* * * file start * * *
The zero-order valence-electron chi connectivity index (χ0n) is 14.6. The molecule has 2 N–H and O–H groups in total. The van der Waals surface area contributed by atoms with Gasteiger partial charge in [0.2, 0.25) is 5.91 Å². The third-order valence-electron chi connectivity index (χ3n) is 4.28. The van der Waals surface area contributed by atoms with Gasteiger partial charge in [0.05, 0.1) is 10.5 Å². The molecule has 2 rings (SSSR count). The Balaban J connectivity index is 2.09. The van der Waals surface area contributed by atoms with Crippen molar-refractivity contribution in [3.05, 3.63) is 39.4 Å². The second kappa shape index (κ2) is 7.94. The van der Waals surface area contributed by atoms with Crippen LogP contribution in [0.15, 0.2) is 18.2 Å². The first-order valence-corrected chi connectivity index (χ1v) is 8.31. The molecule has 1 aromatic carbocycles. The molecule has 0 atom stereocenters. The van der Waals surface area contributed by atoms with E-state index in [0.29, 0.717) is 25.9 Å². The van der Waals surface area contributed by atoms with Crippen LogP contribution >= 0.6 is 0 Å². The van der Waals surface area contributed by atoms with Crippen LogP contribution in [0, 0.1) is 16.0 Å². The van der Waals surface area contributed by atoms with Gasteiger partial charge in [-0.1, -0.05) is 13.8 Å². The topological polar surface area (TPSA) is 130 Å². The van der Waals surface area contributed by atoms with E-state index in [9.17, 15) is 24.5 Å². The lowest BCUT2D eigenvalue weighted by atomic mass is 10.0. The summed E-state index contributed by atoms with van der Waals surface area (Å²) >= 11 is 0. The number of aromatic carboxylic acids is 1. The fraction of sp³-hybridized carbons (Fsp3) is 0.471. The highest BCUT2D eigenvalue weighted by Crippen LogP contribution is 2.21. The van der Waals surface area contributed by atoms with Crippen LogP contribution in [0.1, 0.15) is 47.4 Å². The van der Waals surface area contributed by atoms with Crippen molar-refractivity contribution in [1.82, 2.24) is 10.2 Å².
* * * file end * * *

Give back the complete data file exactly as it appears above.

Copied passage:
The zero-order valence-electron chi connectivity index (χ0n) is 14.6. The molecule has 2 N–H and O–H groups in total. The van der Waals surface area contributed by atoms with Gasteiger partial charge in [0.2, 0.25) is 5.91 Å². The third-order valence-electron chi connectivity index (χ3n) is 4.28. The van der Waals surface area contributed by atoms with Gasteiger partial charge in [0.05, 0.1) is 10.5 Å². The molecule has 2 rings (SSSR count). The Balaban J connectivity index is 2.09. The van der Waals surface area contributed by atoms with Crippen molar-refractivity contribution in [3.05, 3.63) is 39.4 Å². The second kappa shape index (κ2) is 7.94. The van der Waals surface area contributed by atoms with Crippen LogP contribution in [0.15, 0.2) is 18.2 Å². The first-order valence-corrected chi connectivity index (χ1v) is 8.31. The molecule has 1 aromatic carbocycles. The molecule has 0 atom stereocenters. The van der Waals surface area contributed by atoms with E-state index in [0.29, 0.717) is 25.9 Å². The van der Waals surface area contributed by atoms with Crippen LogP contribution >= 0.6 is 0 Å². The van der Waals surface area contributed by atoms with Crippen LogP contribution in [0, 0.1) is 16.0 Å². The van der Waals surface area contributed by atoms with Gasteiger partial charge in [-0.1, -0.05) is 13.8 Å². The topological polar surface area (TPSA) is 130 Å². The van der Waals surface area contributed by atoms with E-state index in [9.17, 15) is 24.5 Å². The lowest BCUT2D eigenvalue weighted by atomic mass is 10.0. The summed E-state index contributed by atoms with van der Waals surface area (Å²) >= 11 is 0. The number of aromatic carboxylic acids is 1. The fraction of sp³-hybridized carbons (Fsp3) is 0.471. The highest BCUT2D eigenvalue weighted by Crippen LogP contribution is 2.21. The van der Waals surface area contributed by atoms with Crippen LogP contribution in [0.1, 0.15) is 47.4 Å². The van der Waals surface area contributed by atoms with Crippen molar-refractivity contribution in [1.82, 2.24) is 10.2 Å².